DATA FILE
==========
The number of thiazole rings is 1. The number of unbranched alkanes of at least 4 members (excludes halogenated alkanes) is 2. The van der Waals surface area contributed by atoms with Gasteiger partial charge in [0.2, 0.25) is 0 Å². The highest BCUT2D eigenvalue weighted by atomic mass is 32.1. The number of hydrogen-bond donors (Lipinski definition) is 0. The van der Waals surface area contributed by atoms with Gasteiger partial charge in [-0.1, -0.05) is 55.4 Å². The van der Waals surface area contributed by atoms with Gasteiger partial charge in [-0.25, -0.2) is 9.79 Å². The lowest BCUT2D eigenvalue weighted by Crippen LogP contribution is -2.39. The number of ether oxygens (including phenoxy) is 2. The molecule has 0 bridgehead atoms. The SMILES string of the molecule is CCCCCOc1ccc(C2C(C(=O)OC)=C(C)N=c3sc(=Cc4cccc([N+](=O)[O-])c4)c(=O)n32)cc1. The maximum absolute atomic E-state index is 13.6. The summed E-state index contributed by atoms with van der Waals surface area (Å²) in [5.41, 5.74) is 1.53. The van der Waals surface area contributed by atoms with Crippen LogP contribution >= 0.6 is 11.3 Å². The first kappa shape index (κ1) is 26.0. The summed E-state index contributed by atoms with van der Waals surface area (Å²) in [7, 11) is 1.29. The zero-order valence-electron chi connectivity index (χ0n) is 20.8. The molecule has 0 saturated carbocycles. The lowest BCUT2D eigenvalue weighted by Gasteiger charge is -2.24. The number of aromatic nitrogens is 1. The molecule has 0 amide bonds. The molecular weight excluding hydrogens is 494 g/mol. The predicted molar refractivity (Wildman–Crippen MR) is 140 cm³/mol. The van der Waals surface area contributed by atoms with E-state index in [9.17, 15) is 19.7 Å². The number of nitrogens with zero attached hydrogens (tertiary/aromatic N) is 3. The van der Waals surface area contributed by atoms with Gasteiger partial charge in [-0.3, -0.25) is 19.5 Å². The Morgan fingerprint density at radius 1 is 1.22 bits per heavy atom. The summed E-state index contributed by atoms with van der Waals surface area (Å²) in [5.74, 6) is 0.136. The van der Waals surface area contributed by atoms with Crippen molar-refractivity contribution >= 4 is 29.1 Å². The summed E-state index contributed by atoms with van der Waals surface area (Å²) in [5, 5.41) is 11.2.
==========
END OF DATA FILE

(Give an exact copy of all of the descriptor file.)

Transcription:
The number of thiazole rings is 1. The number of unbranched alkanes of at least 4 members (excludes halogenated alkanes) is 2. The van der Waals surface area contributed by atoms with Gasteiger partial charge in [0.2, 0.25) is 0 Å². The highest BCUT2D eigenvalue weighted by atomic mass is 32.1. The number of hydrogen-bond donors (Lipinski definition) is 0. The van der Waals surface area contributed by atoms with Gasteiger partial charge in [-0.1, -0.05) is 55.4 Å². The van der Waals surface area contributed by atoms with Gasteiger partial charge in [-0.25, -0.2) is 9.79 Å². The lowest BCUT2D eigenvalue weighted by Crippen LogP contribution is -2.39. The number of ether oxygens (including phenoxy) is 2. The molecule has 0 bridgehead atoms. The SMILES string of the molecule is CCCCCOc1ccc(C2C(C(=O)OC)=C(C)N=c3sc(=Cc4cccc([N+](=O)[O-])c4)c(=O)n32)cc1. The maximum absolute atomic E-state index is 13.6. The summed E-state index contributed by atoms with van der Waals surface area (Å²) in [5.41, 5.74) is 1.53. The van der Waals surface area contributed by atoms with Crippen LogP contribution >= 0.6 is 11.3 Å². The first kappa shape index (κ1) is 26.0. The summed E-state index contributed by atoms with van der Waals surface area (Å²) in [7, 11) is 1.29. The zero-order valence-electron chi connectivity index (χ0n) is 20.8. The molecule has 0 saturated carbocycles. The lowest BCUT2D eigenvalue weighted by Gasteiger charge is -2.24. The number of aromatic nitrogens is 1. The molecule has 0 amide bonds. The molecular weight excluding hydrogens is 494 g/mol. The predicted molar refractivity (Wildman–Crippen MR) is 140 cm³/mol. The van der Waals surface area contributed by atoms with E-state index in [9.17, 15) is 19.7 Å². The number of nitrogens with zero attached hydrogens (tertiary/aromatic N) is 3. The van der Waals surface area contributed by atoms with Gasteiger partial charge in [-0.3, -0.25) is 19.5 Å². The Morgan fingerprint density at radius 1 is 1.22 bits per heavy atom. The summed E-state index contributed by atoms with van der Waals surface area (Å²) in [5.74, 6) is 0.136. The van der Waals surface area contributed by atoms with Crippen molar-refractivity contribution >= 4 is 29.1 Å². The summed E-state index contributed by atoms with van der Waals surface area (Å²) in [5, 5.41) is 11.2.